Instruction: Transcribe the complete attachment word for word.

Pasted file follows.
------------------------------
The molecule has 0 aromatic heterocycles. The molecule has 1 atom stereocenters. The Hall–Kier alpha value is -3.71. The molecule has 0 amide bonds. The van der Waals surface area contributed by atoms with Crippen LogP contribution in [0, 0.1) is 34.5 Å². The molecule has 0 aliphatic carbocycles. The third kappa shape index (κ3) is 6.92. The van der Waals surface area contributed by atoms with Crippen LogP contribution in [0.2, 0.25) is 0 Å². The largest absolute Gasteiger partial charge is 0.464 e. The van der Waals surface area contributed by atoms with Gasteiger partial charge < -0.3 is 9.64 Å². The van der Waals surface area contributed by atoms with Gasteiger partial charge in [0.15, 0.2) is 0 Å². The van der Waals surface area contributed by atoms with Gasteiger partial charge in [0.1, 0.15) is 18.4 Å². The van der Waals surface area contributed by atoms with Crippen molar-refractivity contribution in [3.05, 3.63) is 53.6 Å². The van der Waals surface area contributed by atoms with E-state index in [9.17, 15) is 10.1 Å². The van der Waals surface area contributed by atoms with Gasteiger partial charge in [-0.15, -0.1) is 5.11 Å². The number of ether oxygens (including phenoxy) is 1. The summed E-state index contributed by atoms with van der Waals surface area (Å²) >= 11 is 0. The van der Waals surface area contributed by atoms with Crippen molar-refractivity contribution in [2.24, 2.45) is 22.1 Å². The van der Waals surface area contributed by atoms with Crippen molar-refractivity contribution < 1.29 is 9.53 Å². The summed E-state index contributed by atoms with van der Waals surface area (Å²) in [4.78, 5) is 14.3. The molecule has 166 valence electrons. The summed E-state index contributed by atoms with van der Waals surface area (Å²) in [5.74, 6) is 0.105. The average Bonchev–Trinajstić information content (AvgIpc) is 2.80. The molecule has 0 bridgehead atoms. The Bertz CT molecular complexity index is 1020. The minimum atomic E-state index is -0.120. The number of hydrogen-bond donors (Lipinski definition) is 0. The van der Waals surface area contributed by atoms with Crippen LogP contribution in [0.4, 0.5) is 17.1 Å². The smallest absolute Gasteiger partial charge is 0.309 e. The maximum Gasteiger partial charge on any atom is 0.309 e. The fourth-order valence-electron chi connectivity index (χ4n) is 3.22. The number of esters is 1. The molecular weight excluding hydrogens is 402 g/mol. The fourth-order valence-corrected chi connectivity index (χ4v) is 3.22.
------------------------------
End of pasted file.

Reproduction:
The molecule has 0 aromatic heterocycles. The molecule has 1 atom stereocenters. The Hall–Kier alpha value is -3.71. The molecule has 0 amide bonds. The van der Waals surface area contributed by atoms with Crippen LogP contribution in [0, 0.1) is 34.5 Å². The molecule has 0 aliphatic carbocycles. The third kappa shape index (κ3) is 6.92. The van der Waals surface area contributed by atoms with Crippen LogP contribution in [0.2, 0.25) is 0 Å². The largest absolute Gasteiger partial charge is 0.464 e. The van der Waals surface area contributed by atoms with Gasteiger partial charge < -0.3 is 9.64 Å². The van der Waals surface area contributed by atoms with Gasteiger partial charge in [0.15, 0.2) is 0 Å². The van der Waals surface area contributed by atoms with Gasteiger partial charge in [0.1, 0.15) is 18.4 Å². The van der Waals surface area contributed by atoms with Crippen molar-refractivity contribution in [3.05, 3.63) is 53.6 Å². The van der Waals surface area contributed by atoms with E-state index in [9.17, 15) is 10.1 Å². The van der Waals surface area contributed by atoms with Gasteiger partial charge in [-0.15, -0.1) is 5.11 Å². The number of ether oxygens (including phenoxy) is 1. The summed E-state index contributed by atoms with van der Waals surface area (Å²) >= 11 is 0. The van der Waals surface area contributed by atoms with Crippen molar-refractivity contribution in [2.24, 2.45) is 22.1 Å². The van der Waals surface area contributed by atoms with Crippen molar-refractivity contribution < 1.29 is 9.53 Å². The summed E-state index contributed by atoms with van der Waals surface area (Å²) in [4.78, 5) is 14.3. The molecule has 166 valence electrons. The summed E-state index contributed by atoms with van der Waals surface area (Å²) in [5.74, 6) is 0.105. The average Bonchev–Trinajstić information content (AvgIpc) is 2.80. The molecule has 0 bridgehead atoms. The Bertz CT molecular complexity index is 1020. The minimum atomic E-state index is -0.120. The number of hydrogen-bond donors (Lipinski definition) is 0. The van der Waals surface area contributed by atoms with Crippen LogP contribution in [0.4, 0.5) is 17.1 Å². The smallest absolute Gasteiger partial charge is 0.309 e. The maximum Gasteiger partial charge on any atom is 0.309 e. The fourth-order valence-electron chi connectivity index (χ4n) is 3.22. The number of esters is 1. The molecular weight excluding hydrogens is 402 g/mol. The fourth-order valence-corrected chi connectivity index (χ4v) is 3.22.